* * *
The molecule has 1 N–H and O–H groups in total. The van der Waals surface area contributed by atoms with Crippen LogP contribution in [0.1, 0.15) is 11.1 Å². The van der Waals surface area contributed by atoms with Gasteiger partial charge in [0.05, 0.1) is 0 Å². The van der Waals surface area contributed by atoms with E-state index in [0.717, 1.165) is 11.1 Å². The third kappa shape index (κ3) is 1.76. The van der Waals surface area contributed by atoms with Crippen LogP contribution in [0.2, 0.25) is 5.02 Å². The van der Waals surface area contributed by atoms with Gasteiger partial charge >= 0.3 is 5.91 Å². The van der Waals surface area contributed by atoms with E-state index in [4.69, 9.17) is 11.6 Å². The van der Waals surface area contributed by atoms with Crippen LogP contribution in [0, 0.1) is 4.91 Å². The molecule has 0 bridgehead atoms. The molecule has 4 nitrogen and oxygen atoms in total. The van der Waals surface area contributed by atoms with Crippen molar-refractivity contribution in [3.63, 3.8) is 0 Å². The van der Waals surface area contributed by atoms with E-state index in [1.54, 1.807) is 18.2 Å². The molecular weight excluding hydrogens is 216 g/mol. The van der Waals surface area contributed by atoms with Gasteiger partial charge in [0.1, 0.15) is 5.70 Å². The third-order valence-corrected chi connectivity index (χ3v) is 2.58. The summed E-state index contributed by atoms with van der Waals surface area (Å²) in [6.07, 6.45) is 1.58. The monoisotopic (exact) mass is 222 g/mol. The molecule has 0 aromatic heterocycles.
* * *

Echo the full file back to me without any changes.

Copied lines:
The molecule has 1 N–H and O–H groups in total. The van der Waals surface area contributed by atoms with Crippen LogP contribution in [0.1, 0.15) is 11.1 Å². The van der Waals surface area contributed by atoms with Gasteiger partial charge in [0.05, 0.1) is 0 Å². The van der Waals surface area contributed by atoms with E-state index in [0.717, 1.165) is 11.1 Å². The third kappa shape index (κ3) is 1.76. The van der Waals surface area contributed by atoms with Crippen LogP contribution in [0.2, 0.25) is 5.02 Å². The van der Waals surface area contributed by atoms with Gasteiger partial charge >= 0.3 is 5.91 Å². The van der Waals surface area contributed by atoms with E-state index in [4.69, 9.17) is 11.6 Å². The van der Waals surface area contributed by atoms with Crippen LogP contribution in [0, 0.1) is 4.91 Å². The molecule has 0 bridgehead atoms. The molecule has 4 nitrogen and oxygen atoms in total. The van der Waals surface area contributed by atoms with Crippen molar-refractivity contribution in [3.63, 3.8) is 0 Å². The van der Waals surface area contributed by atoms with E-state index in [1.54, 1.807) is 18.2 Å². The molecular weight excluding hydrogens is 216 g/mol. The van der Waals surface area contributed by atoms with Gasteiger partial charge in [0.1, 0.15) is 5.70 Å². The third-order valence-corrected chi connectivity index (χ3v) is 2.58. The summed E-state index contributed by atoms with van der Waals surface area (Å²) in [6.07, 6.45) is 1.58. The monoisotopic (exact) mass is 222 g/mol. The molecule has 0 aromatic heterocycles.